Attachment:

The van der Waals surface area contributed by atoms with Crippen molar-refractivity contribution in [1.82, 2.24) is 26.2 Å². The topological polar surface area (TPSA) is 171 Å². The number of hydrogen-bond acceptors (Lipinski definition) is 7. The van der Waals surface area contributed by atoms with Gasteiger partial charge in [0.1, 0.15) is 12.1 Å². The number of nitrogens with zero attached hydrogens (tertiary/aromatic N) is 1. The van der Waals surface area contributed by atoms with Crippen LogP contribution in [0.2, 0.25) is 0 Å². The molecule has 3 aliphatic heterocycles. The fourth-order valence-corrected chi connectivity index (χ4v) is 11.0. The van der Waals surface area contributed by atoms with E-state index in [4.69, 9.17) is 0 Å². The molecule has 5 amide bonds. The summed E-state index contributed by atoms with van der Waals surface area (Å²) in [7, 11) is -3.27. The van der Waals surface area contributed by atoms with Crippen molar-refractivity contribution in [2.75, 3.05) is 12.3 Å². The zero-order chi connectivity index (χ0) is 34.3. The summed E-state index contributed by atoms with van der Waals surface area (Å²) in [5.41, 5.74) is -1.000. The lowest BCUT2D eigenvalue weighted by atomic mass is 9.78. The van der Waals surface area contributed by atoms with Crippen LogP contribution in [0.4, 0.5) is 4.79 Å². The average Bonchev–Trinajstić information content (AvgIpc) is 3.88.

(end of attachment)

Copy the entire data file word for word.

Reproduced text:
The van der Waals surface area contributed by atoms with Crippen molar-refractivity contribution in [1.82, 2.24) is 26.2 Å². The topological polar surface area (TPSA) is 171 Å². The number of hydrogen-bond acceptors (Lipinski definition) is 7. The van der Waals surface area contributed by atoms with Gasteiger partial charge in [0.1, 0.15) is 12.1 Å². The number of nitrogens with zero attached hydrogens (tertiary/aromatic N) is 1. The van der Waals surface area contributed by atoms with Crippen LogP contribution in [0.2, 0.25) is 0 Å². The molecule has 3 aliphatic heterocycles. The fourth-order valence-corrected chi connectivity index (χ4v) is 11.0. The van der Waals surface area contributed by atoms with E-state index in [4.69, 9.17) is 0 Å². The molecule has 5 amide bonds. The summed E-state index contributed by atoms with van der Waals surface area (Å²) in [7, 11) is -3.27. The van der Waals surface area contributed by atoms with Crippen molar-refractivity contribution in [2.75, 3.05) is 12.3 Å². The zero-order chi connectivity index (χ0) is 34.3. The summed E-state index contributed by atoms with van der Waals surface area (Å²) in [5.41, 5.74) is -1.000. The lowest BCUT2D eigenvalue weighted by atomic mass is 9.78. The van der Waals surface area contributed by atoms with Crippen LogP contribution in [0.4, 0.5) is 4.79 Å². The average Bonchev–Trinajstić information content (AvgIpc) is 3.88.